Gallipoli – A Wigan Man’s Eastern Journey

This blog post was written by Hilary Baker, and was originally published in Past Forward – Wigan’s local history magazine.

My grandfather, William (Bill) Bentley was a man from Wigan who joined the South Lancashire Regiment and who ended up fighting at Gallipoli.

He was an older married man, aged 34, with a young family and had previously served with the Cheshire Regiment in 1901. He was one of the first to sign up at the outbreak of war in August 1914. Signing up with the South Lancashire Regiment in Wigan, presumably at the Drill Hall – if anyone knows for sure where the recruitment took place I would love to know – his first year was spent at training camps with the South Lancs and his first action indicated in his discharge papers was with his ‘war service battalion’ at Gallipoli; in August 1915 he was sent in as part of a wave of reinforcements.

His actual war records were amongst those destroyed by the Second World War bomb on Somerset House in London. So I have had to find out what might have happened by using regimental diaries and books about both the Gallipoli and the Mesopotamia campaigns.

His discharge papers record him starting in the South Lancs and being transferred at various points to other regiments such as the Manchesters and the Northumberland Fusiliers. This was presumably because they needed reinforcements due to depletion of numbers because of casualties.

The family stories tell of him being wounded at Gallipoli, shot through the mouth during a face to face encounter with a Turkish soldier. I guess he must have been charging and yelling at the same time as soldiers are still trained to do today. The bullet passed through his mouth and out behind the ear. He said he lay wounded on the battlefield for three days until he was found and brought back for medical treatment by VAD’s (Red Cross Volunteers). It seems amazing to me that the Red Cross was present at Gallipolli but they are on record as being there. My dad still remembers sitting on his knee as a child and playing with the hole at the back of his ear

Gallipoli is not often featured in First World War commemorations, much more emphasis is put upon France and the terrible conditions there, but it must be said that Gallipoli was equally terrible because of the lack of water. The heat in summer was appalling and the cold in winter equally so. The horses had thicker blankets than the men! The drinking water had to be brought in by ship from Egypt and on many occasions could only be had by boiling and filtering the sea water around them which was sometimes full of bodies and red with blood.

Fred Holcroft’s excellent book, ‘Just Like Hell’, is an invaluable source of information with a special emphasis on Wiganers at Gallipoli. It was there that I read of Clement Atlee’s role as Captain in charge of the South Lancs men and I have often wondered what effect his admiration for those plucky little Lancashire men had on his vision of a fairer world when he became leader of the Labour party. I should say that my grandfather was a forge man by trade and very strong, yet only five feet, two inches tall. Just like many of his mining compatriots they were mostly small men but great in spirit and courage.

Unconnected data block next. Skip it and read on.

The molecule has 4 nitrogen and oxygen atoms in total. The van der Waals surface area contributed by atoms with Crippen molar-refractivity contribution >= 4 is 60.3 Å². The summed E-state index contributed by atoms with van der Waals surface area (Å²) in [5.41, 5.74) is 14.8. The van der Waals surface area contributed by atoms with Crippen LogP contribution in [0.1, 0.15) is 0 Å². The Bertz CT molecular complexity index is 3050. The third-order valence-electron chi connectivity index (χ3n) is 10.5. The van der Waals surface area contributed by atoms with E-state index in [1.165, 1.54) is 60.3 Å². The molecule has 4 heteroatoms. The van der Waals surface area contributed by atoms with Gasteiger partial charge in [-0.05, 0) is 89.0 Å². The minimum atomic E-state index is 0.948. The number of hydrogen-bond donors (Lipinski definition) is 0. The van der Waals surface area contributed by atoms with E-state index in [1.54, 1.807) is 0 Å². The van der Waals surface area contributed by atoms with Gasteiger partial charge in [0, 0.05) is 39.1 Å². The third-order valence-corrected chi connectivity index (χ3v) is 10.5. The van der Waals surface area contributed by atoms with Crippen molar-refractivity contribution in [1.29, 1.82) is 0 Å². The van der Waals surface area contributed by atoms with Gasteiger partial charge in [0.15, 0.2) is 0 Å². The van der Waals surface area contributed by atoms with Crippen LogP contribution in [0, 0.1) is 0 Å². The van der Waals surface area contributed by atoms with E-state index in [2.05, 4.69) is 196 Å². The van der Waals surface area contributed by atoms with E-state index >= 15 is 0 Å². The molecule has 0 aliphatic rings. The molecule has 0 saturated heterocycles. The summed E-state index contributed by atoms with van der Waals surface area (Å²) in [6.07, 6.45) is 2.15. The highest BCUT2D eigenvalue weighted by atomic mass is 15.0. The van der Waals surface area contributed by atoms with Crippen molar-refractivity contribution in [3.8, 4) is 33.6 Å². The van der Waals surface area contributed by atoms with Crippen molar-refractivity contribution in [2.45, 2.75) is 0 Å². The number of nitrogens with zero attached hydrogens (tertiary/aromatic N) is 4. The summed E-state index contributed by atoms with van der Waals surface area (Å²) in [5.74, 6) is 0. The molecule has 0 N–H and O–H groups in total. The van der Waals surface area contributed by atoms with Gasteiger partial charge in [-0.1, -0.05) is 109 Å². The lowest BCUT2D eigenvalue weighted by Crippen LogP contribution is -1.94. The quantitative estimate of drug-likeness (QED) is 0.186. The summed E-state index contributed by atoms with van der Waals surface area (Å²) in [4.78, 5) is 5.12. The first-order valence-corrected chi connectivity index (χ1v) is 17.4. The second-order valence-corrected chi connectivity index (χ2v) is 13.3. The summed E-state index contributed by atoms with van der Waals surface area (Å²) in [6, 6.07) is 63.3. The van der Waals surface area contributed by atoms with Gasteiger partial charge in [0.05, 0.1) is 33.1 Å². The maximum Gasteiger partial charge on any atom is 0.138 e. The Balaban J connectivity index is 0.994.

Thanks to the ANZAC presence at Gallipolli, it has not been quietly forgotten about as I am sure the British Government of the time would have liked it to have been. But the input of the Lancashire soldiers is not quite so well remembered as was brought home to me when I was able to visit Gallipoli a few years ago and had to quietly remind our guide that not only the ANZACs fought and died here but also many others of various nationalities, including the Lancashire regiments, Sikhs, Gurkhas and French Colonial troops.

Out of the total of 410,000 troops who served, there were 205,000 casualties; one in two. 33,000 of these were ANZACs and 47,000 were French. Let us not forget the Turks who suffered equally in the defence of their homeland. In popular memory it was the ANZAC’s campaign but in reality it involved many others who paid an equally high price for this misguided campaign which ended in terrible failure for a variety of reasons.

Recorded in the South Lancs Regimental History, ‘The three 6th Lancashire Battalions landed at Suvla in August to open a second beachhead on the peninsula and it was here that, on the 8th, in their first major battle the 6th  South Lancashires, with 1/6th Gurkhas, captured Hill ‘Q’ on the crest-line of the vital Sari Bair ridge. This success, which could have resulted in victory on Gallipoli, was not exploited or even supported and eventual retirement was inevitable. Fierce fighting followed in which the three 6th Battalions were overwhelmed and almost wiped out, losing in all 41 officers and around 1,500 men.’

I suspect this is where my Grandad was shot.

It truly was just like hell. Gallipoli might have been hell but then Mesopotamia was to follow and that was even worse in terms of climate, lack of supplies and a grave lack of medical equipment and personnel. My Grandad then fought his way all the way up through Mesopotamia from Basra in the south to Baghdad and on northwards, battling the Turks all the way to the Caspian Sea. His war did not finish until 1919.

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